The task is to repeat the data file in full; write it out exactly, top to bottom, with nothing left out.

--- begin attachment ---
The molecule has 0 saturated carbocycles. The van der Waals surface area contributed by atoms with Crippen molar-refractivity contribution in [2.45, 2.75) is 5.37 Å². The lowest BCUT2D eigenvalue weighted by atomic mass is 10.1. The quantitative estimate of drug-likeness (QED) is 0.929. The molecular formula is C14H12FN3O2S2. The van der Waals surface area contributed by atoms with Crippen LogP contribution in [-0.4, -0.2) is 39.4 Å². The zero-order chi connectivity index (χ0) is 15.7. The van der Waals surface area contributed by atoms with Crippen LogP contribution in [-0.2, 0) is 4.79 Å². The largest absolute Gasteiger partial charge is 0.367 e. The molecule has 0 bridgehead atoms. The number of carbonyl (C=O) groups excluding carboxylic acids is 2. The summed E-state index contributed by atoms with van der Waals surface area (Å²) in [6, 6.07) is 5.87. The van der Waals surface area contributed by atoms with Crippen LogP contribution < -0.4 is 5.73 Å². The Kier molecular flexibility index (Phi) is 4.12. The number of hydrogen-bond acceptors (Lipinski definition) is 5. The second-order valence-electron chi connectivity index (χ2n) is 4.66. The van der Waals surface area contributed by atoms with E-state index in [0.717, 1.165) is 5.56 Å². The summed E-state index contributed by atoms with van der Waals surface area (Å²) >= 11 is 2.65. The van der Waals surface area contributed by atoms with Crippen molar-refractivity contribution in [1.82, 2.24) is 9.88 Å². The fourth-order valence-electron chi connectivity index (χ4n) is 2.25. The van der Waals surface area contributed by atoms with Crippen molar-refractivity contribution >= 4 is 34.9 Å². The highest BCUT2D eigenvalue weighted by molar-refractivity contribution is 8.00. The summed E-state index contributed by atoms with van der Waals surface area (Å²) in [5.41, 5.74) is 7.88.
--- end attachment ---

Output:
The molecule has 0 saturated carbocycles. The van der Waals surface area contributed by atoms with Crippen molar-refractivity contribution in [2.45, 2.75) is 5.37 Å². The lowest BCUT2D eigenvalue weighted by atomic mass is 10.1. The quantitative estimate of drug-likeness (QED) is 0.929. The molecular formula is C14H12FN3O2S2. The van der Waals surface area contributed by atoms with Crippen LogP contribution in [-0.4, -0.2) is 39.4 Å². The zero-order chi connectivity index (χ0) is 15.7. The van der Waals surface area contributed by atoms with Crippen LogP contribution in [-0.2, 0) is 4.79 Å². The largest absolute Gasteiger partial charge is 0.367 e. The molecule has 0 bridgehead atoms. The number of carbonyl (C=O) groups excluding carboxylic acids is 2. The summed E-state index contributed by atoms with van der Waals surface area (Å²) in [6, 6.07) is 5.87. The van der Waals surface area contributed by atoms with Crippen LogP contribution < -0.4 is 5.73 Å². The Kier molecular flexibility index (Phi) is 4.12. The number of hydrogen-bond acceptors (Lipinski definition) is 5. The second-order valence-electron chi connectivity index (χ2n) is 4.66. The van der Waals surface area contributed by atoms with E-state index in [0.717, 1.165) is 5.56 Å². The summed E-state index contributed by atoms with van der Waals surface area (Å²) >= 11 is 2.65. The van der Waals surface area contributed by atoms with Crippen molar-refractivity contribution in [1.82, 2.24) is 9.88 Å². The fourth-order valence-electron chi connectivity index (χ4n) is 2.25. The van der Waals surface area contributed by atoms with Crippen molar-refractivity contribution >= 4 is 34.9 Å². The highest BCUT2D eigenvalue weighted by molar-refractivity contribution is 8.00. The summed E-state index contributed by atoms with van der Waals surface area (Å²) in [5.41, 5.74) is 7.88.